Terrorism and the Constitution: Looking at the German Case

Terrorism and the Constitution: Looking at the German Case

The U.S. Supreme Court reacted slowly to the constitutional questions raised by post–September 11, 2001, anti-terror strategies. Many questions of constitutional law are still unanswered. There have been no rulings on the “special treatment” of detainees in the fight against terrorism. The court did not take the Masri case—of a German citizen abducted by the CIA and tortured in Afghanistan—or, so far, any other rendition case. There have been no decisions on wiretapping issues or other surveillance questions. When the Court issued its latest ruling on the Guantánamo detainees, in favor of habeas corpus rights, it revealed a deep internal cleavage. In one of the minority opinions, the justices supporting the ruling were accused of contributing to the killing of Americans. The ferocity of the conflict within the Court reveals a strong anxiety about the effects constitutional rights could have on the effectiveness of anti-terror measures. On this view, the best way for constitutional courts to deal with anti-terror measures is to look the other way.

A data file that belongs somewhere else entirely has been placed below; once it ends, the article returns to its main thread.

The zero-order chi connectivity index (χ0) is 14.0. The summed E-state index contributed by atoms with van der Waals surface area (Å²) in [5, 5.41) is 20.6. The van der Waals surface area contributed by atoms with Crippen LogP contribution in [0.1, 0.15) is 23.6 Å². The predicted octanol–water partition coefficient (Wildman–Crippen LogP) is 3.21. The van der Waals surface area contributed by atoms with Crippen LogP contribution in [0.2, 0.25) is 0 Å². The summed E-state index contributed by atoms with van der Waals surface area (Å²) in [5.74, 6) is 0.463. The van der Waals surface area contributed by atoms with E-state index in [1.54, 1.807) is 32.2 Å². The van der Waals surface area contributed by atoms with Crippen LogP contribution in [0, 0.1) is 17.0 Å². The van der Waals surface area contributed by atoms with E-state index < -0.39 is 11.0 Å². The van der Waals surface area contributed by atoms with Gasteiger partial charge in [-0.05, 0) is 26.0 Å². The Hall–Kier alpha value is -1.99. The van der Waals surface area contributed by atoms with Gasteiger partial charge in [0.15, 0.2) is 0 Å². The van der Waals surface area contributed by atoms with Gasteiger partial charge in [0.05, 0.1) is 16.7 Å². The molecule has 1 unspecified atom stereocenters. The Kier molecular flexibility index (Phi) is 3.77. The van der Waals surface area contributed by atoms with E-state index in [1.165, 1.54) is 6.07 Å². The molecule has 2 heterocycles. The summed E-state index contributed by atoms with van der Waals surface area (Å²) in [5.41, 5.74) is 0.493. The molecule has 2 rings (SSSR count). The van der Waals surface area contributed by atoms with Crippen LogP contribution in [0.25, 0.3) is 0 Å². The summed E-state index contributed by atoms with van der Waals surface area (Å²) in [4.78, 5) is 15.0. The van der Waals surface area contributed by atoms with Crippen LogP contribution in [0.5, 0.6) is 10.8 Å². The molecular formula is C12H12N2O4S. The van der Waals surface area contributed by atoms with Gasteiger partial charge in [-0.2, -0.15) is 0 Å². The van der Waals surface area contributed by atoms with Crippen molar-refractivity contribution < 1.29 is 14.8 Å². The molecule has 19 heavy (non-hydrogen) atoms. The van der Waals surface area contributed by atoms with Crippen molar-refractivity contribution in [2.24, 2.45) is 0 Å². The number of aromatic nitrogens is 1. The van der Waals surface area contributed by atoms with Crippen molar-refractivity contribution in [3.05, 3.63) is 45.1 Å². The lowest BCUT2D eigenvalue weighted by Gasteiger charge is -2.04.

In light of this American reaction, the recent judgments of the German Federal Constitutional Court seem to come from a different legal planet. In more than a dozen rulings, the German Court has struck down or corrected security laws and measures and made itself a major player in the legal reaction to the terrorist threat. The consistency and tenacity of its rulings—at times against strong political criticism—have surprised many observers.

The task of setting constitutional limits to legislative and administrative anti-terror measures is not only politically delicate but doctrinally demanding. Against the background of attacks like the ones on the World Trade Center and the Pentagon—and the fear of even more monstrous attacks with biological or nuclear weapons—many traditional constitutional standards become elusive. In German police law, the standard threshold was “concrete danger”: the police could intervene only if they could prove that a given situation would lead, with high probability, to damage of legally protected rights or institutions. Starting in the 1990s, police and national security laws shifted from this traditional approach to a more preemptive one, a shift reinforced by new security regulations after September 11. As a German interior minister said, “The police shall be at the scene of the crime before the deed.” Precautionary measures—especially data mining and processing using new informational techniques—were introduced. If attacks of a monstrous size are at issue, it seems irresponsible to wait until the danger is upon us. But what threshold could replace the concrete probability of damage? Is there a threshold for preemptive data mining?

Similar questions can be asked about the principle of proportionality, which is a standard central to German constitutional law and also—with nuanced differences—to many other constitutional...

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